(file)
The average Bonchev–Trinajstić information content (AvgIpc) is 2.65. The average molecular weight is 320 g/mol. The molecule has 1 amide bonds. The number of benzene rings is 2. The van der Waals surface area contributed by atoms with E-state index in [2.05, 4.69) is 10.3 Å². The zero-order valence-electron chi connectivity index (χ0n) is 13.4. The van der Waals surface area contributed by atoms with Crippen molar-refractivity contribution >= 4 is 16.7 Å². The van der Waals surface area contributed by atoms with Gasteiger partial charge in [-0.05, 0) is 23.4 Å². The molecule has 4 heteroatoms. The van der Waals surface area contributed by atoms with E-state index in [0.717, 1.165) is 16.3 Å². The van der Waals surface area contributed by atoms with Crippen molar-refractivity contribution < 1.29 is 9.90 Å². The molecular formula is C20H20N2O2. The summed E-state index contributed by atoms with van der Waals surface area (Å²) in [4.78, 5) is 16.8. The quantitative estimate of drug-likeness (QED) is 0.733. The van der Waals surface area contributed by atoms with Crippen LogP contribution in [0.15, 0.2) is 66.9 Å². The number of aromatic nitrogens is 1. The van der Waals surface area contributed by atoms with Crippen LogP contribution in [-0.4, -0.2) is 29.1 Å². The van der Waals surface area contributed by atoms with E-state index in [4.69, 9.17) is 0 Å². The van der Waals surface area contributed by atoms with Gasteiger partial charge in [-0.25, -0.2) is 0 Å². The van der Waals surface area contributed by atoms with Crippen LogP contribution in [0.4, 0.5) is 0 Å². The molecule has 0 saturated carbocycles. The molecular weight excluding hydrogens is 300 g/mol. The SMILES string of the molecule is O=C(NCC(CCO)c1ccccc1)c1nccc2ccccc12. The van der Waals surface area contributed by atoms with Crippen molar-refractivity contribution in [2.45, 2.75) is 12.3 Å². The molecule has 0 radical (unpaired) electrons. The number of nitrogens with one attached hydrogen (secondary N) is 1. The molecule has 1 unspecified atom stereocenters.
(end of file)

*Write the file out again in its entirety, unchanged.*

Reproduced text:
The average Bonchev–Trinajstić information content (AvgIpc) is 2.65. The average molecular weight is 320 g/mol. The molecule has 1 amide bonds. The number of benzene rings is 2. The van der Waals surface area contributed by atoms with E-state index in [2.05, 4.69) is 10.3 Å². The zero-order valence-electron chi connectivity index (χ0n) is 13.4. The van der Waals surface area contributed by atoms with Crippen molar-refractivity contribution >= 4 is 16.7 Å². The van der Waals surface area contributed by atoms with Gasteiger partial charge in [-0.05, 0) is 23.4 Å². The molecule has 4 heteroatoms. The van der Waals surface area contributed by atoms with E-state index in [0.717, 1.165) is 16.3 Å². The van der Waals surface area contributed by atoms with Crippen molar-refractivity contribution < 1.29 is 9.90 Å². The molecular formula is C20H20N2O2. The summed E-state index contributed by atoms with van der Waals surface area (Å²) in [4.78, 5) is 16.8. The quantitative estimate of drug-likeness (QED) is 0.733. The van der Waals surface area contributed by atoms with Crippen LogP contribution in [0.15, 0.2) is 66.9 Å². The number of aromatic nitrogens is 1. The van der Waals surface area contributed by atoms with Crippen LogP contribution in [-0.4, -0.2) is 29.1 Å². The van der Waals surface area contributed by atoms with E-state index in [4.69, 9.17) is 0 Å². The van der Waals surface area contributed by atoms with Gasteiger partial charge in [-0.25, -0.2) is 0 Å². The van der Waals surface area contributed by atoms with Crippen LogP contribution in [0.4, 0.5) is 0 Å². The molecule has 0 saturated carbocycles. The molecular weight excluding hydrogens is 300 g/mol. The SMILES string of the molecule is O=C(NCC(CCO)c1ccccc1)c1nccc2ccccc12. The van der Waals surface area contributed by atoms with Crippen molar-refractivity contribution in [2.45, 2.75) is 12.3 Å². The molecule has 0 radical (unpaired) electrons. The number of nitrogens with one attached hydrogen (secondary N) is 1. The molecule has 1 unspecified atom stereocenters.